Building design can support/encourage inside exercise through activity-inducing floor plans. Bassett and his crew recently conceptually replicated the findings of earlier researchers, investigating “if buildings with centrally located, accessible, and aesthetically pleasing staircases result in a greater percentage of people taking the stairs.” They conducted research in “3 buildings on a university campus. One of the buildings had a bank of 4 centrally located elevators and a fire escape stairwell behind a steel door. The other 2 buildings had centrally located staircases and out-of-the-way elevators.” Bassett, Browning, Conger, Wolff, and Flynn found that “The percentage of people who ascended the stairs was 8.1% in the elevator-centric building, compared with 72.8% and 81.1% in the 2 stair-centric buildings [a statistically significant difference]. In addition, the percentage of people who descended the stairs was 10.8% in the first building, compared with 89.5% and 93.7% in the stair-centric buildings [another statistically significant difference].” The team concludes that “if buildings are constructed with centrally located, accessible, and aesthetically pleasing staircases, a greater percentage of people will choose to take the stairs.” For additional information on design that encourages people to take the stairs, read this article.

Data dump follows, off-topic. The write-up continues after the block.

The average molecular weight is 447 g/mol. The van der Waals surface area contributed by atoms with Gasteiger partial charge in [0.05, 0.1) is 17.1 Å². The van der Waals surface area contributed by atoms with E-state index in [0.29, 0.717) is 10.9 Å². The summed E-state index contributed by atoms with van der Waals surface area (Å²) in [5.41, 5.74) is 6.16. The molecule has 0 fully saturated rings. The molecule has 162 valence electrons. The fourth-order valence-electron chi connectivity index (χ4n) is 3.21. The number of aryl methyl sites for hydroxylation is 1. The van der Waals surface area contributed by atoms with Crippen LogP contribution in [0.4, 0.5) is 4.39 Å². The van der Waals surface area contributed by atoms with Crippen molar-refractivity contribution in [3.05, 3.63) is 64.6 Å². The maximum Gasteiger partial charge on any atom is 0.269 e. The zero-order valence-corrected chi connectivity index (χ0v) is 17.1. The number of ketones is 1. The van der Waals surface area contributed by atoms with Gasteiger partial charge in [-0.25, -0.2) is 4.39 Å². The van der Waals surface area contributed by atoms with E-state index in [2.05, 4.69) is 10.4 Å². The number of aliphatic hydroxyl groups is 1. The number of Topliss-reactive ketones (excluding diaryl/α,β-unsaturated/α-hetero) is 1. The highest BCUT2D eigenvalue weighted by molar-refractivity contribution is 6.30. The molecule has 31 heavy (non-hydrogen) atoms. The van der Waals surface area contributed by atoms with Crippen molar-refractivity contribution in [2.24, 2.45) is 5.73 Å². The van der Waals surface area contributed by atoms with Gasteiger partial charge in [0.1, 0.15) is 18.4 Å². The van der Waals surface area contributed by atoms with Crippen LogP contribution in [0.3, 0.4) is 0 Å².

D. Bassett, R. Browning, S. Conger, D. Wolff, and J. Flynn. 2013. “Architectural Design and Physical Activity: An Observational Study of Staircases and Elevator Use in Different Buildings.” Journal of Physical Activity and Health, vol. 10, no. 4, pp. 556-562.